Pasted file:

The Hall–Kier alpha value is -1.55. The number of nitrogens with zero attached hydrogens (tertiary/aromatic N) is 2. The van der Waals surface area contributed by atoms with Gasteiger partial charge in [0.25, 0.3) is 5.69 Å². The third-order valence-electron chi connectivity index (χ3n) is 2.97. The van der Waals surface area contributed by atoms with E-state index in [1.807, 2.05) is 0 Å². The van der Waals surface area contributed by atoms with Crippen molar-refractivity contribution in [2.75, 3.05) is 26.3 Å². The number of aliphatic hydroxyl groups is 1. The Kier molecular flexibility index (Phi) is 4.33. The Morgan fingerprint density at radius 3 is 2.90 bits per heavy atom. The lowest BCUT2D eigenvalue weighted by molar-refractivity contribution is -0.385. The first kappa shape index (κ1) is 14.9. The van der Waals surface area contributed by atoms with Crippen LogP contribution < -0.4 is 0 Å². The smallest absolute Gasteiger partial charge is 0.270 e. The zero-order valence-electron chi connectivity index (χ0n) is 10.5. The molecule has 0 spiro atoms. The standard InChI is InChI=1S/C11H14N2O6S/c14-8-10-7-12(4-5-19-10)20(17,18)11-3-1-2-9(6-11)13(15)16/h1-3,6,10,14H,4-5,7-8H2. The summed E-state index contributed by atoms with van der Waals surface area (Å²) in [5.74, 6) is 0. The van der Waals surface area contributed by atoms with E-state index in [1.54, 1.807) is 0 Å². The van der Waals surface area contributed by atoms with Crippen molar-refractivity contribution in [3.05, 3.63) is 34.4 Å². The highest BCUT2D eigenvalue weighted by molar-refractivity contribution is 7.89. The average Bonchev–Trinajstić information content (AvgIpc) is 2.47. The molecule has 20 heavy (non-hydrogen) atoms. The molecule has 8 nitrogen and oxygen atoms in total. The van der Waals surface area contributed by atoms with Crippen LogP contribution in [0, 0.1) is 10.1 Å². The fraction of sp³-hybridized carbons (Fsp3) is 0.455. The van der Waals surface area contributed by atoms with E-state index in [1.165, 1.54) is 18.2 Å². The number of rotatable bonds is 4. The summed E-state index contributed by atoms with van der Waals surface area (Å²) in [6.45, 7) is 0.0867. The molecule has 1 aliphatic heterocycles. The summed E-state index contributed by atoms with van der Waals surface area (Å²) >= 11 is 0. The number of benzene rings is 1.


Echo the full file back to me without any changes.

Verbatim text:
The Hall–Kier alpha value is -1.55. The number of nitrogens with zero attached hydrogens (tertiary/aromatic N) is 2. The van der Waals surface area contributed by atoms with Gasteiger partial charge in [0.25, 0.3) is 5.69 Å². The third-order valence-electron chi connectivity index (χ3n) is 2.97. The van der Waals surface area contributed by atoms with E-state index in [1.807, 2.05) is 0 Å². The van der Waals surface area contributed by atoms with Crippen molar-refractivity contribution in [2.75, 3.05) is 26.3 Å². The number of aliphatic hydroxyl groups is 1. The Kier molecular flexibility index (Phi) is 4.33. The Morgan fingerprint density at radius 3 is 2.90 bits per heavy atom. The lowest BCUT2D eigenvalue weighted by molar-refractivity contribution is -0.385. The first kappa shape index (κ1) is 14.9. The van der Waals surface area contributed by atoms with Crippen LogP contribution < -0.4 is 0 Å². The smallest absolute Gasteiger partial charge is 0.270 e. The zero-order valence-electron chi connectivity index (χ0n) is 10.5. The molecule has 0 spiro atoms. The standard InChI is InChI=1S/C11H14N2O6S/c14-8-10-7-12(4-5-19-10)20(17,18)11-3-1-2-9(6-11)13(15)16/h1-3,6,10,14H,4-5,7-8H2. The summed E-state index contributed by atoms with van der Waals surface area (Å²) in [5.74, 6) is 0. The van der Waals surface area contributed by atoms with E-state index in [1.54, 1.807) is 0 Å². The van der Waals surface area contributed by atoms with Crippen molar-refractivity contribution in [3.05, 3.63) is 34.4 Å². The highest BCUT2D eigenvalue weighted by molar-refractivity contribution is 7.89. The average Bonchev–Trinajstić information content (AvgIpc) is 2.47. The molecule has 20 heavy (non-hydrogen) atoms. The molecule has 8 nitrogen and oxygen atoms in total. The van der Waals surface area contributed by atoms with Crippen LogP contribution in [0, 0.1) is 10.1 Å². The fraction of sp³-hybridized carbons (Fsp3) is 0.455. The van der Waals surface area contributed by atoms with E-state index in [1.165, 1.54) is 18.2 Å². The number of rotatable bonds is 4. The summed E-state index contributed by atoms with van der Waals surface area (Å²) in [6.45, 7) is 0.0867. The molecule has 1 aliphatic heterocycles. The summed E-state index contributed by atoms with van der Waals surface area (Å²) >= 11 is 0. The number of benzene rings is 1.